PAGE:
DAYTONA BEACH, Fla. – It is the newest IMSA development series that provides up-and-coming drivers the chance to hone their skills racing a prototype or a GT car on six of the finest circuits on the calendar. The VP Racing SportsCar Challenge takes off in just 12 weeks.
Announced during IMSA’s “State of the Sport” in August, the new series essentially succeeds the IMSA Prototype Challenge, the development series featuring Le Mans Prototype 3 (LMP3) cars, exclusively. The VP Racing SportsCar Challenge continues with LMP3 machinery but adds the GSX class for GT4 cars – such as those used in the IMSA Michelin Pilot Challenge Grand Sport (GS) class – to allow multi-class competition in two 45-minute sprint races each weekend.
“We seem to have a lot of energy building for the series and we’re pretty optimistic about it,” said Geoff Carter, IMSA’s senior director of Series Platforms overseeing the VP Racing SportsCar Challenge start-up along with IMSA Senior Series Coordinator Brian Wilson.
“We really like the LMP3 cars and we think they have a place in the IMSA ecosystem,” Carter added. “We wanted to create a lower barrier to entry and add a sprint format to hopefully reduce some costs, and to add the GT4 component to give the P3 drivers some multi-class experience in the event that they want to move up to the WeatherTech Championship.”
The LMP3 class continues for a third season in the IMSA WeatherTech SportsCar Championship in 2023. The GT4 cars are the same as those used in the IMSA Michelin Pilot Challenge and will adhere to the same Balance of Performance parameters.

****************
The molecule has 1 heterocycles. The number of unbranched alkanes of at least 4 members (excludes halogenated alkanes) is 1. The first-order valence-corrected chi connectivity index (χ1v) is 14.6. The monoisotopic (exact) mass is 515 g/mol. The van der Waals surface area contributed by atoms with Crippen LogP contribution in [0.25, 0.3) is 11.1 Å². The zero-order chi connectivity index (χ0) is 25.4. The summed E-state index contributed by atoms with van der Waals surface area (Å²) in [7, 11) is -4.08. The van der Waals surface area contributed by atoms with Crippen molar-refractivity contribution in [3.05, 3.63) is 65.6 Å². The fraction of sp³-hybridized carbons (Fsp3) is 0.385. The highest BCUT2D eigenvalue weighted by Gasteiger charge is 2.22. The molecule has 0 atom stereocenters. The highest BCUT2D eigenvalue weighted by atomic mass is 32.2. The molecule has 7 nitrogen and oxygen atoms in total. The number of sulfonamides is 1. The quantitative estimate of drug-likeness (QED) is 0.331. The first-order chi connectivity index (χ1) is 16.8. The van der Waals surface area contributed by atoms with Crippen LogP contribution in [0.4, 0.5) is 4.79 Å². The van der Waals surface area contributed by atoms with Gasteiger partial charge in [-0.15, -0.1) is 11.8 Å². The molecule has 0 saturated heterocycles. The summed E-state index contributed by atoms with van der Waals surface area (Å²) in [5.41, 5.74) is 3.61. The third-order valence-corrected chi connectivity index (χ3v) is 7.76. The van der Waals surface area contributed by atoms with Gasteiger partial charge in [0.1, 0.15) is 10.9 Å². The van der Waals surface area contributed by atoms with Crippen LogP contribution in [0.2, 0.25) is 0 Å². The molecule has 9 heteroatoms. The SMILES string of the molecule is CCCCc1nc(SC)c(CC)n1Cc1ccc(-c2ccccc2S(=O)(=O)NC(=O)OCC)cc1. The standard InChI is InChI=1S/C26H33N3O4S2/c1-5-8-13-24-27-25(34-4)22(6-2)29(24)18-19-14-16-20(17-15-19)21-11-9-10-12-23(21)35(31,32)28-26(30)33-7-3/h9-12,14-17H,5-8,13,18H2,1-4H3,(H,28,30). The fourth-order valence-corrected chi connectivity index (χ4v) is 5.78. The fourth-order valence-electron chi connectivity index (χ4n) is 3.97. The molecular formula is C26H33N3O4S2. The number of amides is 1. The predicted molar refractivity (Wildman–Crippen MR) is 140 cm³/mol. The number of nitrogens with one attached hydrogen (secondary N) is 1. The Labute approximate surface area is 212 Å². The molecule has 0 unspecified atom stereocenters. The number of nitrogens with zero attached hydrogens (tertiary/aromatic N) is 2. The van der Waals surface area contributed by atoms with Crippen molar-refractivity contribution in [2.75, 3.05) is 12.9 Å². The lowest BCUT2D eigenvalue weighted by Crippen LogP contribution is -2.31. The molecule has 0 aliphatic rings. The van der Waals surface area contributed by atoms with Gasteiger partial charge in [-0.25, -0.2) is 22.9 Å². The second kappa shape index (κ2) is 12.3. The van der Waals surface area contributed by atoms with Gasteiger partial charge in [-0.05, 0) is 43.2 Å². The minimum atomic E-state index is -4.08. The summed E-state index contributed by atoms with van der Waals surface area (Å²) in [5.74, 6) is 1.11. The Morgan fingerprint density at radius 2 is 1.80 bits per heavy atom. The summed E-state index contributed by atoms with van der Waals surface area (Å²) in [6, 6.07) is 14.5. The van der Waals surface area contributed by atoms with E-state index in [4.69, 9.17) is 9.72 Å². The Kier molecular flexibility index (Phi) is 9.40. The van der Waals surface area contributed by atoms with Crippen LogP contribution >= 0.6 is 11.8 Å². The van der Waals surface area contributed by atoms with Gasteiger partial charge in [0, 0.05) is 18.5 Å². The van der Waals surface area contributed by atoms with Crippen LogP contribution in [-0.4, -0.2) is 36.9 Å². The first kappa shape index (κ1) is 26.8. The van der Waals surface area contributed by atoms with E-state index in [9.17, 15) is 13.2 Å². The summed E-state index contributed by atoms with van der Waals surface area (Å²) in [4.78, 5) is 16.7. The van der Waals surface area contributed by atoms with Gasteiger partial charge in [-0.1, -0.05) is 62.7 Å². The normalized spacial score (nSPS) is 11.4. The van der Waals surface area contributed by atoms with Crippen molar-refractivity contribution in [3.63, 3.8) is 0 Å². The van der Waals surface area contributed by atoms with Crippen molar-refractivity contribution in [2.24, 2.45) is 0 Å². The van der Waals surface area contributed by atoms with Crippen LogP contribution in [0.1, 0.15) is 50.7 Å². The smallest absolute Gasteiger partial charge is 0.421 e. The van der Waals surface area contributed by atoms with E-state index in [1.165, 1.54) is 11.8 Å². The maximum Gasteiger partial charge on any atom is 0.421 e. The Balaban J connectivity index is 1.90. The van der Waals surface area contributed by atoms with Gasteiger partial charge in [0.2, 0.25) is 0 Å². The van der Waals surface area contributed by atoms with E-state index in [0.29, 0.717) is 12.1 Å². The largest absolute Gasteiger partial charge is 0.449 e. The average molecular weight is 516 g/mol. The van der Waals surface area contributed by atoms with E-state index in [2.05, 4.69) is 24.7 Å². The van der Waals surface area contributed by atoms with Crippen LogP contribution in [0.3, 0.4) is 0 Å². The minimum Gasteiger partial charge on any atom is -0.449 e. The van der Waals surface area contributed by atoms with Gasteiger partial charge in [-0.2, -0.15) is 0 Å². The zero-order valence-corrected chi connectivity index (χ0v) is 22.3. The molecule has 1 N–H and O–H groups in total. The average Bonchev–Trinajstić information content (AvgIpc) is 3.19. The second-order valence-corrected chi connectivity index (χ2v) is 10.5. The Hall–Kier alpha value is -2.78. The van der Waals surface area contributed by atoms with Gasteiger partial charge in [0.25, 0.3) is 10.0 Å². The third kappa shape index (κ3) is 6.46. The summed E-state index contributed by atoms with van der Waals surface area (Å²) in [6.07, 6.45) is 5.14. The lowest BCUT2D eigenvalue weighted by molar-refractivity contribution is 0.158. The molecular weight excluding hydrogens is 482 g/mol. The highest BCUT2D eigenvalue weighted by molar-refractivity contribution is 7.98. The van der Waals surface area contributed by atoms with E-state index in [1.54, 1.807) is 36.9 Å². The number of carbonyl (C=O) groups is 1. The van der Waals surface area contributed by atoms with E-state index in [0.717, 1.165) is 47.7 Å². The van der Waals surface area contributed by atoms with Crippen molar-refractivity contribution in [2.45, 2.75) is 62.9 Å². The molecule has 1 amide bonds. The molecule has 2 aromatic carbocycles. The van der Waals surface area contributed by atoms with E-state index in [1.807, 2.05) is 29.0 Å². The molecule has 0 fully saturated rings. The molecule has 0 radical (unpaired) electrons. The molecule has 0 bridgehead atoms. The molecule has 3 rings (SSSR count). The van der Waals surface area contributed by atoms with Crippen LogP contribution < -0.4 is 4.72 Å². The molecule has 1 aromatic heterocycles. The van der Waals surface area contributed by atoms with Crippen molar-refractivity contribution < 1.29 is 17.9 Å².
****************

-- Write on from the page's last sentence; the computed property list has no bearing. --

The VP Racing SportsCar Challenge differs from the other series in that each entry is limited to one driver and there will be no pit stops in the 45-minute sprint events. Drivers must be rated Silver or Bronze by the latest FIA Driver Categorization to be eligible. This, Carter said, allows the opportunity for less experienced drivers to be more involved than in a two-driver format with a pro alongside.
“It gives the Bronze or the Silver the opportunity to set the car up for themselves and to develop more as an overall driver, as opposed to just getting in whatever the pro sets the car up for,” Carter explained. “It really does turn into a developmental challenge series and hopefully it’s a rung on the way up the ladder and not necessarily a destination.”
Carter added that he’s pleased with interest expressed in the series, with a goal of 12-15 entries per class.
“If we can achieve those car counts in the first season, we would be really pleased,” he said.
The race-weekend format includes a pair of 30-minute practices, a 15-minute qualifying session and the two 45-minute races. The schedule is as follows:
- Jan. 20-22: Daytona International Speedway (during the Roar Before the Rolex 24)
- March 11-12: Sebring International Raceway (during the WEC Prologue)
- July 7-9: Canadian Tire Motorsport Park
- July 21-22: Lime Rock Park
- Aug. 25-27: VIRginia International Raceway
- Oct. 11-14: Michelin Raceway Road Atlanta